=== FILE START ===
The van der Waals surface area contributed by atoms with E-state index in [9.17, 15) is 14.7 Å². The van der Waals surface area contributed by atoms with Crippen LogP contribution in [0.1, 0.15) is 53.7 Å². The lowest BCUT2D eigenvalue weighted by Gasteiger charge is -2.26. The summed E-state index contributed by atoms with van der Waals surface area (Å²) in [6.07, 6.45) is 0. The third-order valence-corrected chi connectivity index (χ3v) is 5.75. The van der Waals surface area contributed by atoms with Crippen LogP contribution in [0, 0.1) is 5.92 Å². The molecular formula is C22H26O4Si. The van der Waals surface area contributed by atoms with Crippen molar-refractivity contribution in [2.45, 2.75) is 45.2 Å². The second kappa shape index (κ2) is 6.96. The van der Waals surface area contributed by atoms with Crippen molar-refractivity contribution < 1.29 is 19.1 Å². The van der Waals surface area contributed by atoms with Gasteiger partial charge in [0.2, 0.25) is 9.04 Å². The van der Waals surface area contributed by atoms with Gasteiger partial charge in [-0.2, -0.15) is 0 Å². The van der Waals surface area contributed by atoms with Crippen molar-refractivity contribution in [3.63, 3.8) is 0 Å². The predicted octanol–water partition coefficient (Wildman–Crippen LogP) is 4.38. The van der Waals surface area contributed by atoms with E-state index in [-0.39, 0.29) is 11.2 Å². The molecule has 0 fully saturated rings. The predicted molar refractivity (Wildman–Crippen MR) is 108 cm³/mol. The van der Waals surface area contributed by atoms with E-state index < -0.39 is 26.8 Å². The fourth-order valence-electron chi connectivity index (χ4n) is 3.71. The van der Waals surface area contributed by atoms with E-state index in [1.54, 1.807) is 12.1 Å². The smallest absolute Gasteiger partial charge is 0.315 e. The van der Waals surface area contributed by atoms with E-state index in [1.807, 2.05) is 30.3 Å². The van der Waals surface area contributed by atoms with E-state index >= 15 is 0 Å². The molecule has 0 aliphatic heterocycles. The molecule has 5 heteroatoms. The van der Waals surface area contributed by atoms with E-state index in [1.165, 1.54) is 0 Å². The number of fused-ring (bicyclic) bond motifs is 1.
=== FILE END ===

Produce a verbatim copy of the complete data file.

The van der Waals surface area contributed by atoms with E-state index in [9.17, 15) is 14.7 Å². The van der Waals surface area contributed by atoms with Crippen LogP contribution in [0.1, 0.15) is 53.7 Å². The lowest BCUT2D eigenvalue weighted by Gasteiger charge is -2.26. The summed E-state index contributed by atoms with van der Waals surface area (Å²) in [6.07, 6.45) is 0. The third-order valence-corrected chi connectivity index (χ3v) is 5.75. The van der Waals surface area contributed by atoms with Crippen LogP contribution in [0, 0.1) is 5.92 Å². The molecular formula is C22H26O4Si. The van der Waals surface area contributed by atoms with Crippen molar-refractivity contribution in [2.45, 2.75) is 45.2 Å². The second kappa shape index (κ2) is 6.96. The van der Waals surface area contributed by atoms with Crippen molar-refractivity contribution < 1.29 is 19.1 Å². The van der Waals surface area contributed by atoms with Gasteiger partial charge in [0.2, 0.25) is 9.04 Å². The van der Waals surface area contributed by atoms with Gasteiger partial charge in [-0.2, -0.15) is 0 Å². The van der Waals surface area contributed by atoms with Crippen molar-refractivity contribution in [3.63, 3.8) is 0 Å². The predicted octanol–water partition coefficient (Wildman–Crippen LogP) is 4.38. The van der Waals surface area contributed by atoms with E-state index in [-0.39, 0.29) is 11.2 Å². The molecule has 0 fully saturated rings. The predicted molar refractivity (Wildman–Crippen MR) is 108 cm³/mol. The van der Waals surface area contributed by atoms with E-state index < -0.39 is 26.8 Å². The fourth-order valence-electron chi connectivity index (χ4n) is 3.71. The van der Waals surface area contributed by atoms with E-state index in [1.54, 1.807) is 12.1 Å². The smallest absolute Gasteiger partial charge is 0.315 e. The van der Waals surface area contributed by atoms with E-state index in [1.807, 2.05) is 30.3 Å². The van der Waals surface area contributed by atoms with E-state index >= 15 is 0 Å². The molecule has 0 aliphatic heterocycles. The molecule has 5 heteroatoms. The van der Waals surface area contributed by atoms with E-state index in [1.165, 1.54) is 0 Å². The number of fused-ring (bicyclic) bond motifs is 1.